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J Food Drug Anal. 2018 Jul;26(3):1015-1023. doi: 10.1016/j.jfda.2017.12.006. Epub 2018 Feb 2.

Synergic effect of curcumin and its structural analogue (Monoacetylcurcumin) on anti-influenza virus infection.

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Department of Biology and Chemistry, Azusa Pacific University, Azusa, CA, USA.
Graduate Institute of Microbiology and Public Health, National Chung Hsing University, Taichung, Taiwan.
Graduate School of Agriculture, Shinshu University, Kamiina-gun, Nagano, 399-4598, Japan.
Department of Microbiology and Immunology, Chung Shan Medical University, Taichung, 402, Taiwan.
Graduate Institute of Biotechnology, National Chung-Hsing University, Taichung, Taiwan.
Institute of Biotechnology and Pharmaceutical Research, National Health Research Institute, Miaoli County, 35053, Taiwan.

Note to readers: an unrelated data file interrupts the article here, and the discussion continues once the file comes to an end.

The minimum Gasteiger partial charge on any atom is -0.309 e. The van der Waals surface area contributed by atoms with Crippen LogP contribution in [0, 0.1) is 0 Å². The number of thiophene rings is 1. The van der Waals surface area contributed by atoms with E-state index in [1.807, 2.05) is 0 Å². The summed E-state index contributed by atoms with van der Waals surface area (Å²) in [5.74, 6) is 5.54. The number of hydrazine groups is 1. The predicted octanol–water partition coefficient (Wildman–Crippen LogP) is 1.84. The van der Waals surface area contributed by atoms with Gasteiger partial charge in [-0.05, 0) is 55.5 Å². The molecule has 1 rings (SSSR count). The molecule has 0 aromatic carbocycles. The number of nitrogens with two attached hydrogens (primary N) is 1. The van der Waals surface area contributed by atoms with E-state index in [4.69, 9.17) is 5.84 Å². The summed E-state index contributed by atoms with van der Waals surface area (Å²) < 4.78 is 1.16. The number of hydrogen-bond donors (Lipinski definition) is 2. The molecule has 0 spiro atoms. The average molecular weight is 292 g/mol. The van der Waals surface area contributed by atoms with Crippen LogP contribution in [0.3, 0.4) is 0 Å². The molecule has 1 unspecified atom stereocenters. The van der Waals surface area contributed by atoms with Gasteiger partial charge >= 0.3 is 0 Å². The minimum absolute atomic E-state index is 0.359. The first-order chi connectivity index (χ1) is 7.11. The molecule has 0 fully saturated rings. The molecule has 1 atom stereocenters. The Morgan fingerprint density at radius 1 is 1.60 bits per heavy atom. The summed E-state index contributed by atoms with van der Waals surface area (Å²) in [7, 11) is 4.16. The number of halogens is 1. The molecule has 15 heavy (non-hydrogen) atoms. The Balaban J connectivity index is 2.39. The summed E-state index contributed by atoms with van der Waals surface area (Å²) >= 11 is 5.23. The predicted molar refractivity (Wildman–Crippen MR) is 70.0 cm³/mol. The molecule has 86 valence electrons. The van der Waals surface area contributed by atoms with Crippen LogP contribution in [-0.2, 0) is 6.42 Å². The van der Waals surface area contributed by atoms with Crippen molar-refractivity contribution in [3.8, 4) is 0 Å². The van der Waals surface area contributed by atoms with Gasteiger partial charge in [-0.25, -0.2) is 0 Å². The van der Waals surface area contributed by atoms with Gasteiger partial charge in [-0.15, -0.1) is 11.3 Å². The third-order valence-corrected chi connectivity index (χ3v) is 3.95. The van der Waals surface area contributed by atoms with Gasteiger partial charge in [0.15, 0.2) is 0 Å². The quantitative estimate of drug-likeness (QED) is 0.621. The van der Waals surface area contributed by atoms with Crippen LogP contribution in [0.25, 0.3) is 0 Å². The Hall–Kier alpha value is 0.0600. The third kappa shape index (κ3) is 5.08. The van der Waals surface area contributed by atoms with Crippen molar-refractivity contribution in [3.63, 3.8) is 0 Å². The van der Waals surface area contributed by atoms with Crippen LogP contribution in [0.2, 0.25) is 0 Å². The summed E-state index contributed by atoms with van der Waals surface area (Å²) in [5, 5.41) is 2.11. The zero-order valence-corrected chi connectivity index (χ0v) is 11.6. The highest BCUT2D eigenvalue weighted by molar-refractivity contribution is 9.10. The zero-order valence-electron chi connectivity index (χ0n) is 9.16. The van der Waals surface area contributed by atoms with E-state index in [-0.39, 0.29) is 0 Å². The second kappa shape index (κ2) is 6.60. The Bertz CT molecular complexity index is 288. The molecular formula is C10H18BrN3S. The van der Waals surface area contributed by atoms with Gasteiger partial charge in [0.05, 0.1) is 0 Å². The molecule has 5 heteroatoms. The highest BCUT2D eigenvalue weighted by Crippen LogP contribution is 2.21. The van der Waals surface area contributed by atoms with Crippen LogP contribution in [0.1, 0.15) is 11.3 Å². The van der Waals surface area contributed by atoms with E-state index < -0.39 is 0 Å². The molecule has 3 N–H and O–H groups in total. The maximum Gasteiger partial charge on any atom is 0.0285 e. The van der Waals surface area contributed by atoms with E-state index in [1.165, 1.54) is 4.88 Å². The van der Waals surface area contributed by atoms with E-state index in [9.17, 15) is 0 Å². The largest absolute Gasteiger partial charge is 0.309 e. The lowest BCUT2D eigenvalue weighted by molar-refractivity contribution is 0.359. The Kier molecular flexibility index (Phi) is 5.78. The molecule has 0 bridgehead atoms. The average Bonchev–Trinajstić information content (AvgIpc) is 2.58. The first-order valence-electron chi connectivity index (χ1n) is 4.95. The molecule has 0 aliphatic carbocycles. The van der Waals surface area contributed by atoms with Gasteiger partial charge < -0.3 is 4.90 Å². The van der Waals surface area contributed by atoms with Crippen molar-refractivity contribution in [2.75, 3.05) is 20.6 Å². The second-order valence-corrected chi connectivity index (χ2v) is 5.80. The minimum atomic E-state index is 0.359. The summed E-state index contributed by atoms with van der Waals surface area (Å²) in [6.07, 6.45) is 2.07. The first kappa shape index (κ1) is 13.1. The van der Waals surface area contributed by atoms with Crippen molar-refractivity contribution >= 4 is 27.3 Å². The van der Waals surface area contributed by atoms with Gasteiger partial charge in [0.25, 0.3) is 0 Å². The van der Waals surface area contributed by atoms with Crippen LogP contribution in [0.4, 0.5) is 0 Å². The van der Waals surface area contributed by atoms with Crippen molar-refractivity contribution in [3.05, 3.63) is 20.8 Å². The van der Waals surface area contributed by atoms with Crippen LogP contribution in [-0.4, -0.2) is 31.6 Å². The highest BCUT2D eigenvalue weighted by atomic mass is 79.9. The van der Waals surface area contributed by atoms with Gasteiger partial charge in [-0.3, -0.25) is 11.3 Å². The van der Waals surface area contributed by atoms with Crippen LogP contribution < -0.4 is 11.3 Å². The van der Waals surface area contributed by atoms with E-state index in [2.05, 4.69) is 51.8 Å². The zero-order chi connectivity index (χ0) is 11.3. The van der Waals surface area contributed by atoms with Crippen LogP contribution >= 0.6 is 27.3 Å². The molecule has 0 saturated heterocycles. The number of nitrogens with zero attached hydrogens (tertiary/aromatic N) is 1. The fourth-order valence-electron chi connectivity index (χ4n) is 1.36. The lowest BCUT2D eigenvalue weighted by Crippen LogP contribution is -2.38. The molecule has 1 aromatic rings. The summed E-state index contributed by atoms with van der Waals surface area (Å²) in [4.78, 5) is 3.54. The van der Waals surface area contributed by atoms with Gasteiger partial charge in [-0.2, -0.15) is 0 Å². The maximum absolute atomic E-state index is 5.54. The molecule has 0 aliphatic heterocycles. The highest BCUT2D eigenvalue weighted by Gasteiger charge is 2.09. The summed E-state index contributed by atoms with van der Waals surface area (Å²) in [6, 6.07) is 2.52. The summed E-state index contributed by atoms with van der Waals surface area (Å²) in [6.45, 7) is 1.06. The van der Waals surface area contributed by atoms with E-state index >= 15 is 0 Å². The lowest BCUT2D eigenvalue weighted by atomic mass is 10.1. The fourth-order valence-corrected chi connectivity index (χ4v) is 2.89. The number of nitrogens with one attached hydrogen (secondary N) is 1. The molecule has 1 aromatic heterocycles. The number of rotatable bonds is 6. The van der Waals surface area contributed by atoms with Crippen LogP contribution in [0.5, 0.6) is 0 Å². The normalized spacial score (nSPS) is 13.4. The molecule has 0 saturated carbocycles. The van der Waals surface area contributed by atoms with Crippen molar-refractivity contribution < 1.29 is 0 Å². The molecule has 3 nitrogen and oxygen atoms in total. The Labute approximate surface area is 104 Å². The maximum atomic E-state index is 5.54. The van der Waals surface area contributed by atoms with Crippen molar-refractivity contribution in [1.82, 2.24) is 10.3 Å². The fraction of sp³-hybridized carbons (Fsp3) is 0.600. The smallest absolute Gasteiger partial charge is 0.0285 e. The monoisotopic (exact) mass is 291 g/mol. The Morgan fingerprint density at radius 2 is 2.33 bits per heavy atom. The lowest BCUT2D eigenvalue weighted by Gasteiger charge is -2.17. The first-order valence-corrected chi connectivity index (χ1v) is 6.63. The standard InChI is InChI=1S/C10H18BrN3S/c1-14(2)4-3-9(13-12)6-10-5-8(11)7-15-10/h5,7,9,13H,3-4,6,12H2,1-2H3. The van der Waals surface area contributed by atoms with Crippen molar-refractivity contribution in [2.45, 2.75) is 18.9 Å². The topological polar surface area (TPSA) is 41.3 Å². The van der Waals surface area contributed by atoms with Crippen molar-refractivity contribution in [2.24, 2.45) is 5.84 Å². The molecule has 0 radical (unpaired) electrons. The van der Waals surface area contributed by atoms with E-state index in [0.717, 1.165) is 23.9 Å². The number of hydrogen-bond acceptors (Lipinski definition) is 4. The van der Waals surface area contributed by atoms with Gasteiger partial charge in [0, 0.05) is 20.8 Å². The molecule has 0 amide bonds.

Graduate Institute of Microbiology and Public Health, National Chung Hsing University, Taichung, Taiwan. Electronic address:


Curcumin (Cur), a polyphenolic compound extracted from spice and common food colourant turmeric, contains versatile bio-activities. Monoacetylcurcumin (MAC), a structural analogue of Cur, differs from Cur by acetyl modification, but retains enone groups. Comparative analysis revealed MAC effectively inhibited influenza virus infection (IAV) to a similar extent as, if not superior to, curcumin. Both compounds mildly reduced viral NA activity. Surprisingly, unlike Cur, the MAC inhibition of IAV did not occur through the blocking of HA activity. However, MAC strongly dampened Akt phosphorylation, the prerequisite signalling for efficient IAV propagation. A much stronger inhibition effect on IAV infection was observed when MAC treatment was in combination with Cur. Collectively, MAC demonstrated clear antiviral activity, and likely inhibited IAV via multiple mechanisms that were not identical to Cur. Importantly, Cur and MAC in combination synergistically inhibited IAV infection.


Antiviral; Curcumin; Haemagglutinin; Influenza virus; Synergic

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